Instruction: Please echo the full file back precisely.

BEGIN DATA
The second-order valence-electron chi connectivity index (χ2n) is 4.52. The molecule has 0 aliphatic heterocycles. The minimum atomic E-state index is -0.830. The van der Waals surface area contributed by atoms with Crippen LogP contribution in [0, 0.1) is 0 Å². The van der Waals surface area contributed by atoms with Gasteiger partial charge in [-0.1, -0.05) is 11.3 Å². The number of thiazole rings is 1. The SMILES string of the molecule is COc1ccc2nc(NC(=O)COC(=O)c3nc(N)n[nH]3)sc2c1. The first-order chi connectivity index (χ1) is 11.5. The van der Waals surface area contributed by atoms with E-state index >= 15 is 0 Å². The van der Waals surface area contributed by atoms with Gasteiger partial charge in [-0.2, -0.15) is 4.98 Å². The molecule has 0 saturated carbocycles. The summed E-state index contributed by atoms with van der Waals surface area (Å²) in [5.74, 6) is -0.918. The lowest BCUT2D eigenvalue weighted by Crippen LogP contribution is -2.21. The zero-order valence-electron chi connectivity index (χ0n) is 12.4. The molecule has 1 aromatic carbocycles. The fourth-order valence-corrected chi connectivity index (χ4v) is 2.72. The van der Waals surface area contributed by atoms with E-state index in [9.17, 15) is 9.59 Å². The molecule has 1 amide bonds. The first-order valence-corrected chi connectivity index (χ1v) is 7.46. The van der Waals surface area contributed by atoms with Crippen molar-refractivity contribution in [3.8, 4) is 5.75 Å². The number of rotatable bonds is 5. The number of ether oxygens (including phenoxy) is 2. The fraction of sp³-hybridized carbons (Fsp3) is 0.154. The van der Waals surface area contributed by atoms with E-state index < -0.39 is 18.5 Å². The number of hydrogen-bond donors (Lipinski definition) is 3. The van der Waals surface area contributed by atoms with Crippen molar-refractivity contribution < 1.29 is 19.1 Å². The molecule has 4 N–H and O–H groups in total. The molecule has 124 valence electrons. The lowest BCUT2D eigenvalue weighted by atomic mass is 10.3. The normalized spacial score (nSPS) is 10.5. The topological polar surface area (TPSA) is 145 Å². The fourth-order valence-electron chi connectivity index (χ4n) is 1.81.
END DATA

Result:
The second-order valence-electron chi connectivity index (χ2n) is 4.52. The molecule has 0 aliphatic heterocycles. The minimum atomic E-state index is -0.830. The van der Waals surface area contributed by atoms with Crippen LogP contribution in [0, 0.1) is 0 Å². The van der Waals surface area contributed by atoms with Gasteiger partial charge in [-0.1, -0.05) is 11.3 Å². The number of thiazole rings is 1. The SMILES string of the molecule is COc1ccc2nc(NC(=O)COC(=O)c3nc(N)n[nH]3)sc2c1. The first-order chi connectivity index (χ1) is 11.5. The van der Waals surface area contributed by atoms with E-state index >= 15 is 0 Å². The van der Waals surface area contributed by atoms with Gasteiger partial charge in [-0.2, -0.15) is 4.98 Å². The molecule has 0 saturated carbocycles. The summed E-state index contributed by atoms with van der Waals surface area (Å²) in [5.74, 6) is -0.918. The lowest BCUT2D eigenvalue weighted by Crippen LogP contribution is -2.21. The zero-order valence-electron chi connectivity index (χ0n) is 12.4. The molecule has 1 aromatic carbocycles. The fourth-order valence-corrected chi connectivity index (χ4v) is 2.72. The van der Waals surface area contributed by atoms with E-state index in [9.17, 15) is 9.59 Å². The molecule has 1 amide bonds. The first-order valence-corrected chi connectivity index (χ1v) is 7.46. The van der Waals surface area contributed by atoms with Crippen molar-refractivity contribution in [3.8, 4) is 5.75 Å². The number of rotatable bonds is 5. The number of ether oxygens (including phenoxy) is 2. The fraction of sp³-hybridized carbons (Fsp3) is 0.154. The van der Waals surface area contributed by atoms with E-state index < -0.39 is 18.5 Å². The number of hydrogen-bond donors (Lipinski definition) is 3. The van der Waals surface area contributed by atoms with Crippen molar-refractivity contribution < 1.29 is 19.1 Å². The molecule has 4 N–H and O–H groups in total. The molecule has 124 valence electrons. The lowest BCUT2D eigenvalue weighted by atomic mass is 10.3. The normalized spacial score (nSPS) is 10.5. The topological polar surface area (TPSA) is 145 Å². The fourth-order valence-electron chi connectivity index (χ4n) is 1.81.